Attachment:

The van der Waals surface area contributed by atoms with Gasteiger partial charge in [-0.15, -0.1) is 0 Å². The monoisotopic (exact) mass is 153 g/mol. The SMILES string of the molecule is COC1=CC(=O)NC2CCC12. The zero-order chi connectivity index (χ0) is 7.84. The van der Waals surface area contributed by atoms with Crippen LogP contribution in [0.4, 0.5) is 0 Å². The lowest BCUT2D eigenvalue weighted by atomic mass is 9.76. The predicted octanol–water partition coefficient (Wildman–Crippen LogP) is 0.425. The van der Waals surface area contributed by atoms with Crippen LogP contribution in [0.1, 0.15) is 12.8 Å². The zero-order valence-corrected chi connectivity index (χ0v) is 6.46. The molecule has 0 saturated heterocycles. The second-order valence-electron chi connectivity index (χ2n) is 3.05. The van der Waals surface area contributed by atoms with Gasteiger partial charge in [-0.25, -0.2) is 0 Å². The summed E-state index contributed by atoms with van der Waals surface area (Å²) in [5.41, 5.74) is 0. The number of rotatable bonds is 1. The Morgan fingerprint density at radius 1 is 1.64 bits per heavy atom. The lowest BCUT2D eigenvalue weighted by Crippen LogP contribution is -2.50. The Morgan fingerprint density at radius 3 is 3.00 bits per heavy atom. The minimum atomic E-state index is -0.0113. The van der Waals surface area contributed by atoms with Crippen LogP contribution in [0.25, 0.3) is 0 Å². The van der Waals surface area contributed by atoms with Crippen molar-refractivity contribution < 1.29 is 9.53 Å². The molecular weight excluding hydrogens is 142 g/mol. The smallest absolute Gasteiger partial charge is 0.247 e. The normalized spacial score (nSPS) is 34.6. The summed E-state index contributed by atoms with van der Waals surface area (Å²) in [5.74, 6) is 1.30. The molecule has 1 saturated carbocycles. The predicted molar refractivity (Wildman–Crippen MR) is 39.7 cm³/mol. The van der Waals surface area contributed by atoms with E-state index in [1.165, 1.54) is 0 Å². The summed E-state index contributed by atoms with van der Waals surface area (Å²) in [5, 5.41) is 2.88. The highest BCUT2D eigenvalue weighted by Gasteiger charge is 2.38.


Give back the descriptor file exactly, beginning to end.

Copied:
The van der Waals surface area contributed by atoms with Gasteiger partial charge in [-0.15, -0.1) is 0 Å². The monoisotopic (exact) mass is 153 g/mol. The SMILES string of the molecule is COC1=CC(=O)NC2CCC12. The zero-order chi connectivity index (χ0) is 7.84. The van der Waals surface area contributed by atoms with Crippen LogP contribution in [0.4, 0.5) is 0 Å². The lowest BCUT2D eigenvalue weighted by atomic mass is 9.76. The predicted octanol–water partition coefficient (Wildman–Crippen LogP) is 0.425. The van der Waals surface area contributed by atoms with Crippen LogP contribution in [0.1, 0.15) is 12.8 Å². The zero-order valence-corrected chi connectivity index (χ0v) is 6.46. The molecule has 0 saturated heterocycles. The second-order valence-electron chi connectivity index (χ2n) is 3.05. The van der Waals surface area contributed by atoms with Gasteiger partial charge in [-0.25, -0.2) is 0 Å². The summed E-state index contributed by atoms with van der Waals surface area (Å²) in [5.41, 5.74) is 0. The number of rotatable bonds is 1. The Morgan fingerprint density at radius 1 is 1.64 bits per heavy atom. The lowest BCUT2D eigenvalue weighted by Crippen LogP contribution is -2.50. The Morgan fingerprint density at radius 3 is 3.00 bits per heavy atom. The minimum atomic E-state index is -0.0113. The van der Waals surface area contributed by atoms with Crippen LogP contribution in [0.25, 0.3) is 0 Å². The van der Waals surface area contributed by atoms with Crippen molar-refractivity contribution < 1.29 is 9.53 Å². The molecular weight excluding hydrogens is 142 g/mol. The smallest absolute Gasteiger partial charge is 0.247 e. The normalized spacial score (nSPS) is 34.6. The summed E-state index contributed by atoms with van der Waals surface area (Å²) in [5.74, 6) is 1.30. The molecule has 1 saturated carbocycles. The predicted molar refractivity (Wildman–Crippen MR) is 39.7 cm³/mol. The van der Waals surface area contributed by atoms with E-state index in [1.165, 1.54) is 0 Å². The summed E-state index contributed by atoms with van der Waals surface area (Å²) in [5, 5.41) is 2.88. The highest BCUT2D eigenvalue weighted by Gasteiger charge is 2.38.